This starts off so you think it’s going to be magical realism with a virgin birth but it’s much more down to earth than that. Brilliant fifties’ setting, strongly realised characters and a detective-style plot that slowly reveals. It’s witty and subtle as the pain of duty and repressed emotion do battle with unexpected love. A real pleasure to read.
As she watched, her mother glanced up at her and quickly down, the light catching her glasses and turning them to dazzling mirrors, and it occurred to Jean with a jolt that she had no idea what colour her mother’s eyes were. She must have known once, but it was years – a decade perhaps – since they had made proper eye contact.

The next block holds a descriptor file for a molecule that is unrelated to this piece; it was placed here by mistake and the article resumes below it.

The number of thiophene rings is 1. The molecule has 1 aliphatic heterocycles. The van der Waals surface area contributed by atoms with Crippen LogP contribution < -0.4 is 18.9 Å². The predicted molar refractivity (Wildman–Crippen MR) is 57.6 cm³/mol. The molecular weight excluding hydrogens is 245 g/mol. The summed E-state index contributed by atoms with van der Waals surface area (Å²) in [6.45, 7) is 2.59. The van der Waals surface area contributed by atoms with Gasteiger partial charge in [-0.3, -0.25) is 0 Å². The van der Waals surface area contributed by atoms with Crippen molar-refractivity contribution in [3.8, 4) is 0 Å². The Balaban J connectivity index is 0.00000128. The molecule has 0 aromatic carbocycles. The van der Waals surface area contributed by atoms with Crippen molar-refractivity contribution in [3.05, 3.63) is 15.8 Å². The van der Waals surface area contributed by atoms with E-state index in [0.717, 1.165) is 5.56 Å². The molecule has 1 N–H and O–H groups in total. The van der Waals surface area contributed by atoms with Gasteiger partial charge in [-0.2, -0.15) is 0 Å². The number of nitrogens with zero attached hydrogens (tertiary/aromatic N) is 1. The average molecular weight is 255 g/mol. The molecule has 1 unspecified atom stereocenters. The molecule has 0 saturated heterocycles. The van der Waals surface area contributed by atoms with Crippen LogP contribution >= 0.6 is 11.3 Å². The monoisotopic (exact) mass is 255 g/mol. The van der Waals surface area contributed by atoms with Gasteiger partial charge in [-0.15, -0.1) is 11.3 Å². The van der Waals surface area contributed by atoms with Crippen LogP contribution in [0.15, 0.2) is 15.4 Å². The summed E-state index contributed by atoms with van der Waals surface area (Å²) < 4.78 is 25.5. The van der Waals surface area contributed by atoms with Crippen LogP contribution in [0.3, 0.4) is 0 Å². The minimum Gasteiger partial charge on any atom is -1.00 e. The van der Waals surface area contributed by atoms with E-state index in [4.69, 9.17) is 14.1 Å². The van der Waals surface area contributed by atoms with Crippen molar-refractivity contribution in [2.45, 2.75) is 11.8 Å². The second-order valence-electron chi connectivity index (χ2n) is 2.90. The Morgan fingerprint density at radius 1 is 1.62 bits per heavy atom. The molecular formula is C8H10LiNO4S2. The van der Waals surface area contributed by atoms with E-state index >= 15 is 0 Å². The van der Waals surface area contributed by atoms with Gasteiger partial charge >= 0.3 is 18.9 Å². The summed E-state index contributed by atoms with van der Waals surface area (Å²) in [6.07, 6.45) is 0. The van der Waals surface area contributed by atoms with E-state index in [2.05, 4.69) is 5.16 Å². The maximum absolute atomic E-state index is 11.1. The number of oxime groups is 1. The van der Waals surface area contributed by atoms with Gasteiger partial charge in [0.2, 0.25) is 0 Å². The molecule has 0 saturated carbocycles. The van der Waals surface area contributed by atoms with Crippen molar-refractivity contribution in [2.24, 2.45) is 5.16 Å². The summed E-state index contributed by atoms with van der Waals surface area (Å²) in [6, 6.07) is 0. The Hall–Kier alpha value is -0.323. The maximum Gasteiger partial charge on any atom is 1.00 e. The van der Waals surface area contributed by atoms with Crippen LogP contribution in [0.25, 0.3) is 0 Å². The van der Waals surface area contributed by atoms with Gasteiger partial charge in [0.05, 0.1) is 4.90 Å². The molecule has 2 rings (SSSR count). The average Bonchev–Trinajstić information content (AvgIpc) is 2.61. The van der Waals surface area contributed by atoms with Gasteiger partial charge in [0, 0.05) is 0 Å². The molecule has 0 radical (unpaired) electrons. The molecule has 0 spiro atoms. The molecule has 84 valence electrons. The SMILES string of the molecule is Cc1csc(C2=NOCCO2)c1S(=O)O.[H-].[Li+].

They had both been witnesses to each other’s disappointments and tragedies, but it had always been understood by Jean that it was weak and shameful to dwell on them and so their conversation never strayed far from the surface of things.